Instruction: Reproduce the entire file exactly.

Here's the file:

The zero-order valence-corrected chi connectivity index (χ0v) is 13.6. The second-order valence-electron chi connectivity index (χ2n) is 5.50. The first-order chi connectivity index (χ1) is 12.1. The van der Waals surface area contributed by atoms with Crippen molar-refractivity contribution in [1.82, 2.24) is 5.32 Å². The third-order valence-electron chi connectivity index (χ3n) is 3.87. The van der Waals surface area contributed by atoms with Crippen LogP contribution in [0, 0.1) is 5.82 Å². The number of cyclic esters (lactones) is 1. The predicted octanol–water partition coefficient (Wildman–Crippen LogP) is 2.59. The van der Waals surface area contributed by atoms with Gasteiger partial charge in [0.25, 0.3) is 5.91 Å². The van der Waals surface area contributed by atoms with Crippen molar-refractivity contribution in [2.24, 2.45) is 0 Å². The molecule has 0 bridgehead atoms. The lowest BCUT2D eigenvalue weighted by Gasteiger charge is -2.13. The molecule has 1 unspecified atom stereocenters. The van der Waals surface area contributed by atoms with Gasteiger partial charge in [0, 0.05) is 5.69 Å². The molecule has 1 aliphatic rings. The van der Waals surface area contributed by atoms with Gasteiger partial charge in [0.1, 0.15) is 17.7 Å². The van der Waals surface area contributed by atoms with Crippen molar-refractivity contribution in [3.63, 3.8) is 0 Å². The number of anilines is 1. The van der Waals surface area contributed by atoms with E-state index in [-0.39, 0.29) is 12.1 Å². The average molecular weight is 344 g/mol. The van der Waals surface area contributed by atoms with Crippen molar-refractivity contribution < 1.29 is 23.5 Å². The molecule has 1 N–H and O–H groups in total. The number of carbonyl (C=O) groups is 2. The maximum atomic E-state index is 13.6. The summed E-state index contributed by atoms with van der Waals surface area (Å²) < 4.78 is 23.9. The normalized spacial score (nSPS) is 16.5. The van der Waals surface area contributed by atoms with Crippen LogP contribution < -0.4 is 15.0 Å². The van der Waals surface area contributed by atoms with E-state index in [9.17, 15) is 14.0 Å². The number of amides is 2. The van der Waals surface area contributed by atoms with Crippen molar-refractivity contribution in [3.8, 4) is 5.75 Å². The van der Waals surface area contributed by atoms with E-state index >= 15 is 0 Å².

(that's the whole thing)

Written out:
The zero-order valence-corrected chi connectivity index (χ0v) is 13.6. The second-order valence-electron chi connectivity index (χ2n) is 5.50. The first-order chi connectivity index (χ1) is 12.1. The van der Waals surface area contributed by atoms with Crippen molar-refractivity contribution in [1.82, 2.24) is 5.32 Å². The third-order valence-electron chi connectivity index (χ3n) is 3.87. The van der Waals surface area contributed by atoms with Crippen LogP contribution in [0, 0.1) is 5.82 Å². The number of cyclic esters (lactones) is 1. The predicted octanol–water partition coefficient (Wildman–Crippen LogP) is 2.59. The van der Waals surface area contributed by atoms with Gasteiger partial charge in [0.25, 0.3) is 5.91 Å². The van der Waals surface area contributed by atoms with Crippen molar-refractivity contribution in [2.24, 2.45) is 0 Å². The molecule has 0 bridgehead atoms. The lowest BCUT2D eigenvalue weighted by Gasteiger charge is -2.13. The molecule has 1 unspecified atom stereocenters. The van der Waals surface area contributed by atoms with Gasteiger partial charge in [0, 0.05) is 5.69 Å². The molecule has 1 aliphatic rings. The van der Waals surface area contributed by atoms with Gasteiger partial charge in [0.1, 0.15) is 17.7 Å². The van der Waals surface area contributed by atoms with Crippen molar-refractivity contribution in [3.63, 3.8) is 0 Å². The number of anilines is 1. The van der Waals surface area contributed by atoms with E-state index in [-0.39, 0.29) is 12.1 Å². The average molecular weight is 344 g/mol. The van der Waals surface area contributed by atoms with Crippen molar-refractivity contribution < 1.29 is 23.5 Å². The molecule has 1 N–H and O–H groups in total. The number of carbonyl (C=O) groups is 2. The maximum atomic E-state index is 13.6. The summed E-state index contributed by atoms with van der Waals surface area (Å²) < 4.78 is 23.9. The normalized spacial score (nSPS) is 16.5. The van der Waals surface area contributed by atoms with Crippen LogP contribution < -0.4 is 15.0 Å². The van der Waals surface area contributed by atoms with E-state index in [9.17, 15) is 14.0 Å². The number of amides is 2. The van der Waals surface area contributed by atoms with Crippen molar-refractivity contribution in [3.8, 4) is 5.75 Å². The van der Waals surface area contributed by atoms with E-state index >= 15 is 0 Å².